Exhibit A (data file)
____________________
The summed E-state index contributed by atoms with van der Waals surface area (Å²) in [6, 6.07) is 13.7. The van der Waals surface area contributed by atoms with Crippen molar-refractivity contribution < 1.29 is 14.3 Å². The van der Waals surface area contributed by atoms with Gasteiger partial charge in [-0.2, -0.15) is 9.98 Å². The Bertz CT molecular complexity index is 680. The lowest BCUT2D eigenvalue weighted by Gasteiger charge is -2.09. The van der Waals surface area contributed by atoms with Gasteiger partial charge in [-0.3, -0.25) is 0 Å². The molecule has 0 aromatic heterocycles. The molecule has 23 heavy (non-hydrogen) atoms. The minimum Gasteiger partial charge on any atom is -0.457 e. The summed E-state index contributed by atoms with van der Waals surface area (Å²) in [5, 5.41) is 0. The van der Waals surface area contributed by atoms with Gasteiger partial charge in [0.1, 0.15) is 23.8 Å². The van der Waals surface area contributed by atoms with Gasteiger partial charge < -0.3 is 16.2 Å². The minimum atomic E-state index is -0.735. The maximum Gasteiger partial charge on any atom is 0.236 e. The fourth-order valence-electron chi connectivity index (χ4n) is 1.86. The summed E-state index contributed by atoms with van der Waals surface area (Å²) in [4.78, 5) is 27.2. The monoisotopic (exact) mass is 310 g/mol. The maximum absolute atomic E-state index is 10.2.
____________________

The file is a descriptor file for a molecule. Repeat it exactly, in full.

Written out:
The summed E-state index contributed by atoms with van der Waals surface area (Å²) in [6, 6.07) is 13.7. The van der Waals surface area contributed by atoms with Crippen molar-refractivity contribution < 1.29 is 14.3 Å². The van der Waals surface area contributed by atoms with Gasteiger partial charge in [-0.2, -0.15) is 9.98 Å². The Bertz CT molecular complexity index is 680. The lowest BCUT2D eigenvalue weighted by Gasteiger charge is -2.09. The van der Waals surface area contributed by atoms with Gasteiger partial charge in [-0.3, -0.25) is 0 Å². The molecule has 0 aromatic heterocycles. The molecule has 23 heavy (non-hydrogen) atoms. The minimum Gasteiger partial charge on any atom is -0.457 e. The summed E-state index contributed by atoms with van der Waals surface area (Å²) in [5, 5.41) is 0. The van der Waals surface area contributed by atoms with Gasteiger partial charge in [0.1, 0.15) is 23.8 Å². The van der Waals surface area contributed by atoms with Gasteiger partial charge < -0.3 is 16.2 Å². The minimum atomic E-state index is -0.735. The maximum Gasteiger partial charge on any atom is 0.236 e. The fourth-order valence-electron chi connectivity index (χ4n) is 1.86. The summed E-state index contributed by atoms with van der Waals surface area (Å²) in [4.78, 5) is 27.2. The monoisotopic (exact) mass is 310 g/mol. The maximum absolute atomic E-state index is 10.2.